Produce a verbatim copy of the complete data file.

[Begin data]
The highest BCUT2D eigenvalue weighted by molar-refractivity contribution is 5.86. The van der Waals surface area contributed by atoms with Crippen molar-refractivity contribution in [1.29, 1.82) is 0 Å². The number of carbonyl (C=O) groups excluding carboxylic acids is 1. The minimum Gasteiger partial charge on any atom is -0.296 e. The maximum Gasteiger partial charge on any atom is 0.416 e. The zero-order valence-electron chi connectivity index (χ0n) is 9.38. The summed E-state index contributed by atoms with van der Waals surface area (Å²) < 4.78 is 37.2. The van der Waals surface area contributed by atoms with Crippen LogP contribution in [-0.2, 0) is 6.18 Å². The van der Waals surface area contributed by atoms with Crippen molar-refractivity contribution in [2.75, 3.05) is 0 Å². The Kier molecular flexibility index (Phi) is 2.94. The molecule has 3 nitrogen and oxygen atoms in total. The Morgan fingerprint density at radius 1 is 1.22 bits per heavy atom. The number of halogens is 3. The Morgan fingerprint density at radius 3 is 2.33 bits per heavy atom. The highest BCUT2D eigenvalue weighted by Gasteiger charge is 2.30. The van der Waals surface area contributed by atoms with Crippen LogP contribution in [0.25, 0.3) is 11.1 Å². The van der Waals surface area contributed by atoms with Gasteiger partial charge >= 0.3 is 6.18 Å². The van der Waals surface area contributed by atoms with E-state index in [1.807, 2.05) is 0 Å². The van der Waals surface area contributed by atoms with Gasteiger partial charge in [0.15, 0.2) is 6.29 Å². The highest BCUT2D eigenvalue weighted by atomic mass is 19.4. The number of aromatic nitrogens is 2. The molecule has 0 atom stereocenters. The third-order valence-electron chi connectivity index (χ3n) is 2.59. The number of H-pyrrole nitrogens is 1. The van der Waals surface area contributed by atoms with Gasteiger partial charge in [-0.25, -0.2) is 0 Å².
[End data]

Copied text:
The highest BCUT2D eigenvalue weighted by molar-refractivity contribution is 5.86. The van der Waals surface area contributed by atoms with Crippen molar-refractivity contribution in [1.29, 1.82) is 0 Å². The number of carbonyl (C=O) groups excluding carboxylic acids is 1. The minimum Gasteiger partial charge on any atom is -0.296 e. The maximum Gasteiger partial charge on any atom is 0.416 e. The zero-order valence-electron chi connectivity index (χ0n) is 9.38. The summed E-state index contributed by atoms with van der Waals surface area (Å²) < 4.78 is 37.2. The van der Waals surface area contributed by atoms with Crippen LogP contribution in [-0.2, 0) is 6.18 Å². The van der Waals surface area contributed by atoms with Crippen molar-refractivity contribution in [2.75, 3.05) is 0 Å². The Kier molecular flexibility index (Phi) is 2.94. The molecule has 3 nitrogen and oxygen atoms in total. The Morgan fingerprint density at radius 1 is 1.22 bits per heavy atom. The number of halogens is 3. The Morgan fingerprint density at radius 3 is 2.33 bits per heavy atom. The highest BCUT2D eigenvalue weighted by Gasteiger charge is 2.30. The van der Waals surface area contributed by atoms with Crippen LogP contribution in [0.25, 0.3) is 11.1 Å². The van der Waals surface area contributed by atoms with Gasteiger partial charge >= 0.3 is 6.18 Å². The van der Waals surface area contributed by atoms with E-state index in [1.807, 2.05) is 0 Å². The van der Waals surface area contributed by atoms with Gasteiger partial charge in [0.15, 0.2) is 6.29 Å². The highest BCUT2D eigenvalue weighted by atomic mass is 19.4. The number of aromatic nitrogens is 2. The molecule has 0 atom stereocenters. The third-order valence-electron chi connectivity index (χ3n) is 2.59. The number of H-pyrrole nitrogens is 1. The van der Waals surface area contributed by atoms with Gasteiger partial charge in [-0.25, -0.2) is 0 Å².